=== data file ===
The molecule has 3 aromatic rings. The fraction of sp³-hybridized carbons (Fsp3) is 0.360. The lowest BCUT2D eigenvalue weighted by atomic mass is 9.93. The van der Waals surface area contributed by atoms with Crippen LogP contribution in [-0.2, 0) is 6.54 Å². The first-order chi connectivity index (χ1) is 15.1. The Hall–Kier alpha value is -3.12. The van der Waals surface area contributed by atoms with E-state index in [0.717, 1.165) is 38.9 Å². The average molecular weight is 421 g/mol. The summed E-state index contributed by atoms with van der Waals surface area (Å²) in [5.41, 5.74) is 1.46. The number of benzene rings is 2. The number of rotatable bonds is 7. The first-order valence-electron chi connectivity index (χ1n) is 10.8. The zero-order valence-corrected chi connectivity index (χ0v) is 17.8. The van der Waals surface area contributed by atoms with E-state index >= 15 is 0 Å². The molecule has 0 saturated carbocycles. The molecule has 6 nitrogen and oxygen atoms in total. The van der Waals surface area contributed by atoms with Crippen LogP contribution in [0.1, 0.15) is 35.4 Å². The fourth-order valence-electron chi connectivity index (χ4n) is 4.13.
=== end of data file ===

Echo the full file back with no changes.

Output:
The molecule has 3 aromatic rings. The fraction of sp³-hybridized carbons (Fsp3) is 0.360. The lowest BCUT2D eigenvalue weighted by atomic mass is 9.93. The van der Waals surface area contributed by atoms with Crippen LogP contribution in [-0.2, 0) is 6.54 Å². The first-order chi connectivity index (χ1) is 15.1. The Hall–Kier alpha value is -3.12. The van der Waals surface area contributed by atoms with E-state index in [0.717, 1.165) is 38.9 Å². The average molecular weight is 421 g/mol. The summed E-state index contributed by atoms with van der Waals surface area (Å²) in [5.41, 5.74) is 1.46. The number of benzene rings is 2. The number of rotatable bonds is 7. The first-order valence-electron chi connectivity index (χ1n) is 10.8. The zero-order valence-corrected chi connectivity index (χ0v) is 17.8. The van der Waals surface area contributed by atoms with E-state index >= 15 is 0 Å². The molecule has 0 saturated carbocycles. The molecule has 6 nitrogen and oxygen atoms in total. The van der Waals surface area contributed by atoms with Crippen LogP contribution in [0.1, 0.15) is 35.4 Å². The fourth-order valence-electron chi connectivity index (χ4n) is 4.13.